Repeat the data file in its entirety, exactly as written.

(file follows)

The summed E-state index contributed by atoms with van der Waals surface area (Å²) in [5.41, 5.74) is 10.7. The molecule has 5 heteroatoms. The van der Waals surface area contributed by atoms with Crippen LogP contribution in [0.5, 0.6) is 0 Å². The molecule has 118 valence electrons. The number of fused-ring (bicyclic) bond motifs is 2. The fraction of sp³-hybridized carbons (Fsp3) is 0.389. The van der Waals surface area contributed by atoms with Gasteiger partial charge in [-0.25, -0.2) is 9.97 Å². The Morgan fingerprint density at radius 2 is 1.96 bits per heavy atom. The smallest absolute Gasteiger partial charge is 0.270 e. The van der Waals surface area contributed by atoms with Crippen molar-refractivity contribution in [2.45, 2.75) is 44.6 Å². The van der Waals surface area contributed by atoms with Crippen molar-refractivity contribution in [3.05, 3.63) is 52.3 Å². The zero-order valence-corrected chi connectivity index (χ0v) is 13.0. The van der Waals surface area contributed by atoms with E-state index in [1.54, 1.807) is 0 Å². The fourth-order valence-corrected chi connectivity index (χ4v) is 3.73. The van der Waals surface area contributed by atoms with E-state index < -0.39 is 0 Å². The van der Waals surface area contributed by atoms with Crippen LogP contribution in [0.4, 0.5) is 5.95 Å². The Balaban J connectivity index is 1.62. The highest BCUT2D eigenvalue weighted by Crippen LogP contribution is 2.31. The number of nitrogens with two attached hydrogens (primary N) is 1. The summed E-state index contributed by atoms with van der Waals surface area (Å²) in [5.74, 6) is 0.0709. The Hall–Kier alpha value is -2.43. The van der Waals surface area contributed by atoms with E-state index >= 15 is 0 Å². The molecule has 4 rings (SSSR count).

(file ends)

The summed E-state index contributed by atoms with van der Waals surface area (Å²) in [5.41, 5.74) is 10.7. The molecule has 5 heteroatoms. The van der Waals surface area contributed by atoms with Crippen LogP contribution in [0.5, 0.6) is 0 Å². The molecule has 118 valence electrons. The number of fused-ring (bicyclic) bond motifs is 2. The fraction of sp³-hybridized carbons (Fsp3) is 0.389. The van der Waals surface area contributed by atoms with Gasteiger partial charge in [-0.25, -0.2) is 9.97 Å². The Morgan fingerprint density at radius 2 is 1.96 bits per heavy atom. The smallest absolute Gasteiger partial charge is 0.270 e. The van der Waals surface area contributed by atoms with Crippen molar-refractivity contribution in [2.45, 2.75) is 44.6 Å². The van der Waals surface area contributed by atoms with Crippen molar-refractivity contribution in [3.05, 3.63) is 52.3 Å². The zero-order valence-corrected chi connectivity index (χ0v) is 13.0. The van der Waals surface area contributed by atoms with E-state index in [1.54, 1.807) is 0 Å². The fourth-order valence-corrected chi connectivity index (χ4v) is 3.73. The van der Waals surface area contributed by atoms with E-state index < -0.39 is 0 Å². The van der Waals surface area contributed by atoms with Crippen LogP contribution in [0.4, 0.5) is 5.95 Å². The Balaban J connectivity index is 1.62. The highest BCUT2D eigenvalue weighted by Crippen LogP contribution is 2.31. The number of nitrogens with two attached hydrogens (primary N) is 1. The summed E-state index contributed by atoms with van der Waals surface area (Å²) in [5.74, 6) is 0.0709. The Hall–Kier alpha value is -2.43. The van der Waals surface area contributed by atoms with E-state index >= 15 is 0 Å². The molecule has 4 rings (SSSR count).